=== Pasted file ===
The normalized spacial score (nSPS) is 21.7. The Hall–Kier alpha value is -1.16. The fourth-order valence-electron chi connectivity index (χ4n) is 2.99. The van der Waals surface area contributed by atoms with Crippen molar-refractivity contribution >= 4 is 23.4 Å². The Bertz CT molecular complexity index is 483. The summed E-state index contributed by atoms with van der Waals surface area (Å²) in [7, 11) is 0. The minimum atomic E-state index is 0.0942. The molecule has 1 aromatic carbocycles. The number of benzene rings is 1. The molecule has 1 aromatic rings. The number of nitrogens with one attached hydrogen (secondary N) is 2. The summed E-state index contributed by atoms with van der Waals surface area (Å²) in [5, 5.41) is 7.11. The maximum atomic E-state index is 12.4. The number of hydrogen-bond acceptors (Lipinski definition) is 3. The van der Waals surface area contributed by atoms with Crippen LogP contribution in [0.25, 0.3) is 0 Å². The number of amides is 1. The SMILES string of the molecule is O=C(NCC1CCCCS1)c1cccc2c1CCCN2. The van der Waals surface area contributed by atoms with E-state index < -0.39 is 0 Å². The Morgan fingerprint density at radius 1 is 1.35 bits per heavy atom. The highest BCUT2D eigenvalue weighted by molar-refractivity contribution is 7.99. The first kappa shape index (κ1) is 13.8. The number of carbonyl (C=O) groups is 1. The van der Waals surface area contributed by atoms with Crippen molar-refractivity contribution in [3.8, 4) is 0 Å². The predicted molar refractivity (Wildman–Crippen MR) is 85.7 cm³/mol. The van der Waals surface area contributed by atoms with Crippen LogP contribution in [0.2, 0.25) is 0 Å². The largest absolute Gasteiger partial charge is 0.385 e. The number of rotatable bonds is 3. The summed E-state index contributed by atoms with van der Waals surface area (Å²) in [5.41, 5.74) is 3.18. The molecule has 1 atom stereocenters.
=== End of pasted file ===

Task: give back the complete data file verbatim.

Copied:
The normalized spacial score (nSPS) is 21.7. The Hall–Kier alpha value is -1.16. The fourth-order valence-electron chi connectivity index (χ4n) is 2.99. The van der Waals surface area contributed by atoms with Crippen molar-refractivity contribution >= 4 is 23.4 Å². The Bertz CT molecular complexity index is 483. The summed E-state index contributed by atoms with van der Waals surface area (Å²) in [7, 11) is 0. The minimum atomic E-state index is 0.0942. The molecule has 1 aromatic carbocycles. The number of benzene rings is 1. The molecule has 1 aromatic rings. The number of nitrogens with one attached hydrogen (secondary N) is 2. The summed E-state index contributed by atoms with van der Waals surface area (Å²) in [5, 5.41) is 7.11. The maximum atomic E-state index is 12.4. The number of hydrogen-bond acceptors (Lipinski definition) is 3. The van der Waals surface area contributed by atoms with Crippen LogP contribution in [0.25, 0.3) is 0 Å². The number of amides is 1. The SMILES string of the molecule is O=C(NCC1CCCCS1)c1cccc2c1CCCN2. The van der Waals surface area contributed by atoms with E-state index < -0.39 is 0 Å². The Morgan fingerprint density at radius 1 is 1.35 bits per heavy atom. The highest BCUT2D eigenvalue weighted by molar-refractivity contribution is 7.99. The first kappa shape index (κ1) is 13.8. The number of carbonyl (C=O) groups is 1. The van der Waals surface area contributed by atoms with Crippen molar-refractivity contribution in [3.8, 4) is 0 Å². The predicted molar refractivity (Wildman–Crippen MR) is 85.7 cm³/mol. The van der Waals surface area contributed by atoms with Crippen LogP contribution in [0.2, 0.25) is 0 Å². The largest absolute Gasteiger partial charge is 0.385 e. The number of rotatable bonds is 3. The summed E-state index contributed by atoms with van der Waals surface area (Å²) in [5.41, 5.74) is 3.18. The molecule has 1 atom stereocenters.